The legend that Durey ended the Group Des Six with by refusing to participate in Les Mariés de la Tour Eiffel is not exactly true. The work was supposed to be written by Auric who did not have time to finish the commission in time. In order to help their friend, the work was parceled out to the other members of the Group who were available and Durey, who was not in Paris at the time, simply didn't take part. The Group Des Six existed in spirit up to Tailleferre's death in 1983, and even today, the children and friends of the various members continue to see each other.
Tailleferre's First Violin Sonata was written for Jacques Thibaud, a French Violinist with whom she had a close friendship and was premièred in 1922 by Thibaud and Alfred Cortot in Paris. During 1923, her ballet "Le Marchand d'Oiseaux" scored a great success with the Ballets Suédois. The Princess de Polignac commissioned Tailleferre to write a Piano Concerto in same neo-classical style as "Le Marchand" which was premièred to great success by Alfred Cortot.
In 1923, Tailleferre began to spend a great deal of time with Maurice Ravel at his home in Monfort-L'Amaury. Tailleferre had met Ravel in Saint Jean de Luz near Biarritz in 1919-1920 when she spent the Summer with Jean Cocteau's cousin Marianne Singer. Ravel championed Tailleferre's work, even encouraging her to enter the infamous Prix de Rome Competition. This relationship was not romantic, as some sources have suggested, but merely an friendly exchange of professional competence: Ravel was very interested in the music written by Stravinsky as well as Les Six and gave Tailleferre advice on orchestration and composition. These visits, usually in the form of long hikes in the countryside around Monfort, followed by long sessions with Tailleferre playing for Ravel at the piano, mysteriously ended suddenly in 1930 and Tailleferre never saw Ravel again. She refused to give a specific reason, even to her closest friends.
In 1925, Tailleferre married the American caricaturist Ralph Barton and established herself in his apartment in Manhattan. During her marriage to Barton, she also became close to Mr. Barton's best friend, Charlie Chaplin. It was during this period that she composed her Concertino for Harp, which is dedicated to her husband. Barton did not appreciate his wife's reputation as a serious composer and it was difficult for her to compose during her marriage. In 1927, on Barton's urging, the couple moved to France and Tailleferre received a commission from Paul Claudel to write music for his dramatic ode in honor of the Scientist Marcelin Berthelot, which was entitled "Sous les Rempart d'Athènes". The original score of this work has been lost, but a reconstruction has been done by the French Composer Desiré Dondeyne. Tailleferre also completed a ballet La Nouvelle Cythère which was intended for the ill-fated 1929 season of the Ballets Russes which was canceled after Diaghilev's sudden death. The work was believed lost for many years, but the two-piano short score is now published by Musik Fabrik. An orchestration for symphony orchestra and for Concert band has also been reconstructed by Désiré Dondeyne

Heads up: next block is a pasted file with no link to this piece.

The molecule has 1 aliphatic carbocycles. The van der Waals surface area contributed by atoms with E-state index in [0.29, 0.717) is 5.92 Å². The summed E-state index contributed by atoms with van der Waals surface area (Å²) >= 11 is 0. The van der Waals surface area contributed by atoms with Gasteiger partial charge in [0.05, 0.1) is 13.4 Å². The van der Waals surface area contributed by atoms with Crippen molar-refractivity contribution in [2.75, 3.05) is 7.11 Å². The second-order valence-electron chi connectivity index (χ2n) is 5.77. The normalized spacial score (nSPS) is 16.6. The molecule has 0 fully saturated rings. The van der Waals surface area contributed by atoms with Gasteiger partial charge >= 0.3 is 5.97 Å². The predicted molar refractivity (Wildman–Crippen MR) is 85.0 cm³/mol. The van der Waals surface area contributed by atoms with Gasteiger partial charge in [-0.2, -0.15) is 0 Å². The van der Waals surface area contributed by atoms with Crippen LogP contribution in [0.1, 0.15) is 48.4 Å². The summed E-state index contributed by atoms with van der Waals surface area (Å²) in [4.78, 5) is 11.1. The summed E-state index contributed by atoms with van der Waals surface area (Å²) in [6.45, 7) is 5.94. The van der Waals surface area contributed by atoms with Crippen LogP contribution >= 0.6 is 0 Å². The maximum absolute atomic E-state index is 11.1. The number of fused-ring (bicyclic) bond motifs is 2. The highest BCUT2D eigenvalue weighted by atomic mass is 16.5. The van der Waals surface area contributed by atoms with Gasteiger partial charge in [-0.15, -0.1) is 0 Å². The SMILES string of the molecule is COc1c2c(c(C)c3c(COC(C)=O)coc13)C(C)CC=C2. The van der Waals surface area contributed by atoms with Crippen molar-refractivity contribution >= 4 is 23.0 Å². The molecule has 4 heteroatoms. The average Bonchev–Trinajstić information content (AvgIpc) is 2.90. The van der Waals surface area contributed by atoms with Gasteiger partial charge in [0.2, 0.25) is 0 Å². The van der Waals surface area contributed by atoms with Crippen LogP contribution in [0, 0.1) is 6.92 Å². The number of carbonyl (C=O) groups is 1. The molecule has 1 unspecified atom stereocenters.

1929 also marked the end of her marriage to Ralph Barton, who was to commit suicide several months after returning to America. Her Six Chansons Françaises may be seen as a reaction to her divorce, using texts from the XV to XVIII centuries which speak of the problems of women in decaying relationships. Each of the six songs was dedicated to one of her female friends and may be seen as a rather rare expression of feminism in Tailleferre's work.
During 1931, Tailleferre's main project was a comic opera Zoulaina which has never been produced and only exists in manuscript, except for the famous Ouverture which is one of her most frequently performed works. In November of 1931, she gave birth to her only child, Françoise. In 1932, she married her daughter's father, the French Lawyer Jean Lageat. Again, this marriage did not have a positive effect on her composition because of her husband's critical attitude towards her musical life. In spite of his opposition, she was extremely productive during this period, composing the Suite for Chamber orchestra "Divertissement dans le style de Louis XV", her Violin Concerto which has been lost in it's original form (the second Sonata for Violin and Piano is a the reduction of the Concerto, without the initial Cadenza) and her masterpiece, the Concerto Grosso for Two Pianos, Saxophone Quartet, Eight Solo voices and Orchestra (1934). She also began her long series of film scores during this period. In 1937, she collaborated with Paul Valéry on her Cantate Pour Narcisse, for solo Soprano, Baritone, Women's chorus and strings.